In 2005, when I read Robert F. Kennedy’s Rolling Stone article about the supposed link between autism and Thimerosal (a mercury-based preservative) found in childhood vaccines, I was deeply concerned. I send copies of that persuasive and detailed article to several friends. New evidence strongly there is no link, however. Even more than the epidemiological studies, consider this observations, as reported by Discover Magazine:
[A]lthough thimerosal is no longer present in any recommended childhood vaccines save the inactivated influenza vaccine—and hasn’t been, beyond trace amounts, since 2001—no one is hailing the end of autism. “If you thought thimerosal was related to autism, then the incidence of autism should have gone down,” Harvard’s McCormick explains. “And it hasn’t.”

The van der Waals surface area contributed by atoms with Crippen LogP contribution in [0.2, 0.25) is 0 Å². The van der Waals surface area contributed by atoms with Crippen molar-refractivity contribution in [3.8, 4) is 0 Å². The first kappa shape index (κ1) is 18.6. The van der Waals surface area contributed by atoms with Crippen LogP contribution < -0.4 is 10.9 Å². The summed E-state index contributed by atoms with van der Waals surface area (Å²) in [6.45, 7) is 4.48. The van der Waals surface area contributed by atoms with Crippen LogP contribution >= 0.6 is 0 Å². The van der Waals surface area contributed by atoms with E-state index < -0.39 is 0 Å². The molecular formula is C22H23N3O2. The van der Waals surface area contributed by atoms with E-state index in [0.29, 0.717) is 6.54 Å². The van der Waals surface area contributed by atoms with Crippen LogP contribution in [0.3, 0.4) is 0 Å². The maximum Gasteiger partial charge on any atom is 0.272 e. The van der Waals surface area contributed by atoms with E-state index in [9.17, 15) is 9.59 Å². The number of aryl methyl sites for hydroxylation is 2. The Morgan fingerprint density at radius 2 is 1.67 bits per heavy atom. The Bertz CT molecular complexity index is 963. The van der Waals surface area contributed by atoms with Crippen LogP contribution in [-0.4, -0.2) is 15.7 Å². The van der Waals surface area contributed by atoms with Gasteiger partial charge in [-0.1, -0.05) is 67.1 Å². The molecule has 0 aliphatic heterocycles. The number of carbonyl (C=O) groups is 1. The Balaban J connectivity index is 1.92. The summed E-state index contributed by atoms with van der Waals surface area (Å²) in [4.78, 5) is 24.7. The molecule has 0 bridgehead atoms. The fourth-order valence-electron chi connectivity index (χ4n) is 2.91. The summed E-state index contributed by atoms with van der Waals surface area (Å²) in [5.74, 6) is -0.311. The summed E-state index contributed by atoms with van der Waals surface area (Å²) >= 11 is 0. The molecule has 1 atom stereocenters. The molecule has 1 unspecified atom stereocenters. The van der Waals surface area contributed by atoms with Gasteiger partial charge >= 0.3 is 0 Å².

Given that we haven’t been injecting our children full of Thimerosal since 2001, we should be seeing a significant decrease in autism (if the anti-Thimerosal crowed were right). We aren‘t seeing any decrease in rates of autism, however. This lack of correlation seems compelling to me. As indicated in the Discover article, there are many reasons for getting your young children vaccinated.
The CDC estimates that thanks to vaccines, we have reduced morbidity by 99 percent or more for smallpox, diphtheria, measles, polio, and rubella. Averaged over the course of the 20th century, these five diseases killed nearly 650,000 people annually. They now kill fewer than 100.
There is now one less big reason for refusing to do get your children vaccinated: There is no link between the Thimerosal used in childhood vaccinations and autism. As reported by the Discover article, however, the urban legend prevails that Thimerosal causes autism.